Majid and I met with Showkat at his home on a hot afternoon during Ramadan in Srinagar. Due to the fast we did not drink nun chai, but instead spoke of it.
Showkat told me about fatheha-chai, a Kashmiri tradition that takes place at the end of a period of mourning. In Kashmir when there is a death it is the neighbours’ responsibility to feed the mourning family for three continuous days. In reciprocity, on the fourth day, the mourning family serve the neighbours nun chai as a way to mark the end of their mourning. This is fatheha-chai. However, as Kashmiri culture has become more Islamicized in recent years, Showkat explained that this tradition, which was very relevant to the meaning I was giving to nun chai, had begun to wane.
Showkat had been teaching international law and human rights at the University of Kashmir for many years and Majid was a young journalist from Srinagar. Both agreed that it was the strength of familial bonds in Kashmir that lay at the core of the movement’s continuing resilience and vigour. Showkat reasoned that if it were not for our ability to share and to take care of each other, how else would a society survive what Kashmir has?
One of Showkat’s students had been preparing a document in Urdu about those who died in the Summer of 2010. He was apologetic that I would not be able to read it, but he also emphasised the importance of making this information available in Urdu for non-English speaking people in Kashmir. As Showkat handed me a book in English about the Summer of 2010 he distinctly said that it was a publication produced by the Indian establishment and that it had to be read in light of this. As we spoke Showkat progressively pulled more and more books from the shelf, including Facets of Resurgent Kashmir, a collection of his own writing that had been published in local newspapers between 1999 and 2008.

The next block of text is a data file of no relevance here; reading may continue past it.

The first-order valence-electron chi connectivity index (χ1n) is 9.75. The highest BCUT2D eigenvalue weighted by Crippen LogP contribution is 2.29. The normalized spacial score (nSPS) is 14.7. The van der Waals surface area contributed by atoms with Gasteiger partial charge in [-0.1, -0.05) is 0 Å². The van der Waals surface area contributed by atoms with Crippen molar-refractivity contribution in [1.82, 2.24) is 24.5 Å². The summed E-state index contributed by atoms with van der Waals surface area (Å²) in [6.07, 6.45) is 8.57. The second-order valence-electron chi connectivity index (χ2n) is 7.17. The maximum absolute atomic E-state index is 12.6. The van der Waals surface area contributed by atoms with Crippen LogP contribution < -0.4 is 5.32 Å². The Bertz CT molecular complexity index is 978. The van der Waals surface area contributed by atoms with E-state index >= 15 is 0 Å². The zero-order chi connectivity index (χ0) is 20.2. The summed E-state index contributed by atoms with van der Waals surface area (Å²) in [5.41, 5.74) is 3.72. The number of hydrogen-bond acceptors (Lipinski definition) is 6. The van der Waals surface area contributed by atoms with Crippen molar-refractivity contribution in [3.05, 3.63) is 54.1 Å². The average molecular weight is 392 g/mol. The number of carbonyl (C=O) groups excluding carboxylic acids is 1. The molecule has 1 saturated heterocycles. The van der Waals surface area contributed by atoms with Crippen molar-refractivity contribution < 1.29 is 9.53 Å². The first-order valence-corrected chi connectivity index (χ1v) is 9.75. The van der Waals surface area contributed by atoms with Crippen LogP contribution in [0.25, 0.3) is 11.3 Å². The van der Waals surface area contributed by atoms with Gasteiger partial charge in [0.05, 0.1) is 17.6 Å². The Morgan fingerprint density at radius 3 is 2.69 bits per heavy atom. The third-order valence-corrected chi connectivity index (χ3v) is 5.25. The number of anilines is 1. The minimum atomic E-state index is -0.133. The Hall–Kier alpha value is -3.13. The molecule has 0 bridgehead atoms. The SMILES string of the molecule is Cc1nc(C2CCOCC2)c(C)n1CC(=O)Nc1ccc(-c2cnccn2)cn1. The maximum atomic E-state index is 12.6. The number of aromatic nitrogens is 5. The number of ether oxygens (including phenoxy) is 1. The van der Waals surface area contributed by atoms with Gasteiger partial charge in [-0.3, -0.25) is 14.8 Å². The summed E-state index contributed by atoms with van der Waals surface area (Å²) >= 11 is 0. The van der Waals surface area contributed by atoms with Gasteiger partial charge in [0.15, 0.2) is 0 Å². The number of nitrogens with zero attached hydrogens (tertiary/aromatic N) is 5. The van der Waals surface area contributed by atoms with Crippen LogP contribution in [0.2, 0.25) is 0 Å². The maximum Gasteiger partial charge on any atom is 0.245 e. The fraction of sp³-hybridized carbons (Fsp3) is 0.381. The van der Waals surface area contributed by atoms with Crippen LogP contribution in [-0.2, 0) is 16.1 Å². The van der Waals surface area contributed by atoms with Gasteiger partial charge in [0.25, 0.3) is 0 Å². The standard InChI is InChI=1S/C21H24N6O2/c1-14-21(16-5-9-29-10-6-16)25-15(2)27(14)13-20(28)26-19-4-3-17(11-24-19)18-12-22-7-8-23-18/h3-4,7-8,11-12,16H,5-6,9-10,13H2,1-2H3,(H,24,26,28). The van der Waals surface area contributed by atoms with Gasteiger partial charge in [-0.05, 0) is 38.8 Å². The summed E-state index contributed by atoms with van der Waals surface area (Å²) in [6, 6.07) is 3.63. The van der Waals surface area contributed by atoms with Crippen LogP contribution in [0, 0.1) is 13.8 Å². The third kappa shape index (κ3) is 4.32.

Some years back the Chief Minister phoned the editor of the daily newspaper Greater Kashmir, and gave them a list of names the state did not want to see in print. Showkat was on that list and he was told that it was no longer a matter of what one wrote, but the mere presence of his name.
Majid and I looked over three photocopied documents from the State Government of Jammu and Kashmir, which, in 2010 led to the complete shutdown of local television networks in the valley. Ironically these documents accused local news networks of broadcasting content that had “the potential of creating a breach of peace and tranquillity”, while on the streets outside the armed forces shot at, beat and killed unarmed and stone throwing protestors, those in mourning and those simply passing by. Two years later local television has still not returned to air in Kashmir and Showkat has a difficult time getting his writing published. Though people don’t forget easily, and this absence has its own kind of presence.
I asked Majid and Showkat when freedom would come. For Showkat it was a geopolitical issue. He explained that it was the weakening of the British Empire after WWII, which led to their withdrawal from South Asia. Kashmir needed something similar to happen – something that either weakened India or brought about international intervention.
Majid speculated that maybe someday freedom would come by default. Something would happen somewhere in the world and someday he’d simply wake up in the morning to find, in the newspaper headlines, that Kashmir was free.
In Shopian Majid once met a small boy who was renowned as a fervent stone thrower. He was not yet 12 years old but had lost three of his family members in the conflict. Often seen at the head of a protest people started calling this boy Jazba, which literally translates into Sentiment in Urdu. Majid asked when Kashmir would get freedom and someone had replied ‘When Jazba (Sentiment) grows up!’
Showkat had once been on a panel discussion with an official from the Indian army, when he had said “As of yet, there have been no weapons invented that are capable of killing peoples’ sentiment.”
Sentiment is the most enduring weapon anyone can have.